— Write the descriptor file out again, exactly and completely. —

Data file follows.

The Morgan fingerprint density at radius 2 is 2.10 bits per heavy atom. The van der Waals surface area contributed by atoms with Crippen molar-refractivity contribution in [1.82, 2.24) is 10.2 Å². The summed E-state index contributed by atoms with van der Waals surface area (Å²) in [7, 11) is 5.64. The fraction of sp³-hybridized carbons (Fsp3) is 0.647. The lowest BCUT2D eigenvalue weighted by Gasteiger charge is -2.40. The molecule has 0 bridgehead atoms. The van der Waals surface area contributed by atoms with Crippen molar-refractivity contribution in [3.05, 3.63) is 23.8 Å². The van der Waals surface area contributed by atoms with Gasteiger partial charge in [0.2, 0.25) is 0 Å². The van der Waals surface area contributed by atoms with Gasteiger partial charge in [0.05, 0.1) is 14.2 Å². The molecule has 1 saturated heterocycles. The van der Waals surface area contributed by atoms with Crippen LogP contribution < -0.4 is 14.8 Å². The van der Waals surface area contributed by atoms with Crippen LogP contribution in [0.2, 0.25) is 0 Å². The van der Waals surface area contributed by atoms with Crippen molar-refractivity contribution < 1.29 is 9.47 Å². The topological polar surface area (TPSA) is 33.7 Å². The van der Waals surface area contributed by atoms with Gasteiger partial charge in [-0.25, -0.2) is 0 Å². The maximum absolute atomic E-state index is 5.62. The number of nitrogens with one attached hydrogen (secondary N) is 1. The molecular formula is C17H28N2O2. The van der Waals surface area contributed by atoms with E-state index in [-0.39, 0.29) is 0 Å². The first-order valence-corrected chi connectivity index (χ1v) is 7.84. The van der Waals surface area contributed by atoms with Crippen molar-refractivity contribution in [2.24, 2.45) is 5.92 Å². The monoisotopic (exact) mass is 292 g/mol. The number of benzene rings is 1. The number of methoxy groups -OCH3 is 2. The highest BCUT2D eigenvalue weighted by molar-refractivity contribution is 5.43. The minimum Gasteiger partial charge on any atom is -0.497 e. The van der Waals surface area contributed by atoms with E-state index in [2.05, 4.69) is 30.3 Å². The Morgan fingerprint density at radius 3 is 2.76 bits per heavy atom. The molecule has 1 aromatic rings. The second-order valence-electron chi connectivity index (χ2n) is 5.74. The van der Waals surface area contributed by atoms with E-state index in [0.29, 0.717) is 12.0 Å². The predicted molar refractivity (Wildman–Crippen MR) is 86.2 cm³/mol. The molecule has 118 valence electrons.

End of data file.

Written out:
The Morgan fingerprint density at radius 2 is 2.10 bits per heavy atom. The van der Waals surface area contributed by atoms with Crippen molar-refractivity contribution in [1.82, 2.24) is 10.2 Å². The summed E-state index contributed by atoms with van der Waals surface area (Å²) in [7, 11) is 5.64. The fraction of sp³-hybridized carbons (Fsp3) is 0.647. The lowest BCUT2D eigenvalue weighted by Gasteiger charge is -2.40. The molecule has 0 bridgehead atoms. The van der Waals surface area contributed by atoms with Crippen molar-refractivity contribution in [3.05, 3.63) is 23.8 Å². The van der Waals surface area contributed by atoms with Gasteiger partial charge in [0.2, 0.25) is 0 Å². The van der Waals surface area contributed by atoms with Gasteiger partial charge in [0.05, 0.1) is 14.2 Å². The molecule has 1 saturated heterocycles. The van der Waals surface area contributed by atoms with Crippen LogP contribution < -0.4 is 14.8 Å². The van der Waals surface area contributed by atoms with Crippen LogP contribution in [0.2, 0.25) is 0 Å². The van der Waals surface area contributed by atoms with Crippen molar-refractivity contribution < 1.29 is 9.47 Å². The topological polar surface area (TPSA) is 33.7 Å². The van der Waals surface area contributed by atoms with Gasteiger partial charge in [-0.25, -0.2) is 0 Å². The maximum absolute atomic E-state index is 5.62. The number of nitrogens with one attached hydrogen (secondary N) is 1. The molecular formula is C17H28N2O2. The van der Waals surface area contributed by atoms with E-state index in [-0.39, 0.29) is 0 Å². The first-order valence-corrected chi connectivity index (χ1v) is 7.84. The van der Waals surface area contributed by atoms with Crippen molar-refractivity contribution in [2.24, 2.45) is 5.92 Å². The monoisotopic (exact) mass is 292 g/mol. The number of benzene rings is 1. The number of methoxy groups -OCH3 is 2. The highest BCUT2D eigenvalue weighted by molar-refractivity contribution is 5.43. The minimum Gasteiger partial charge on any atom is -0.497 e. The van der Waals surface area contributed by atoms with E-state index in [2.05, 4.69) is 30.3 Å². The Morgan fingerprint density at radius 3 is 2.76 bits per heavy atom. The molecule has 1 aromatic rings. The second-order valence-electron chi connectivity index (χ2n) is 5.74. The van der Waals surface area contributed by atoms with E-state index in [0.29, 0.717) is 12.0 Å². The predicted molar refractivity (Wildman–Crippen MR) is 86.2 cm³/mol. The molecule has 118 valence electrons.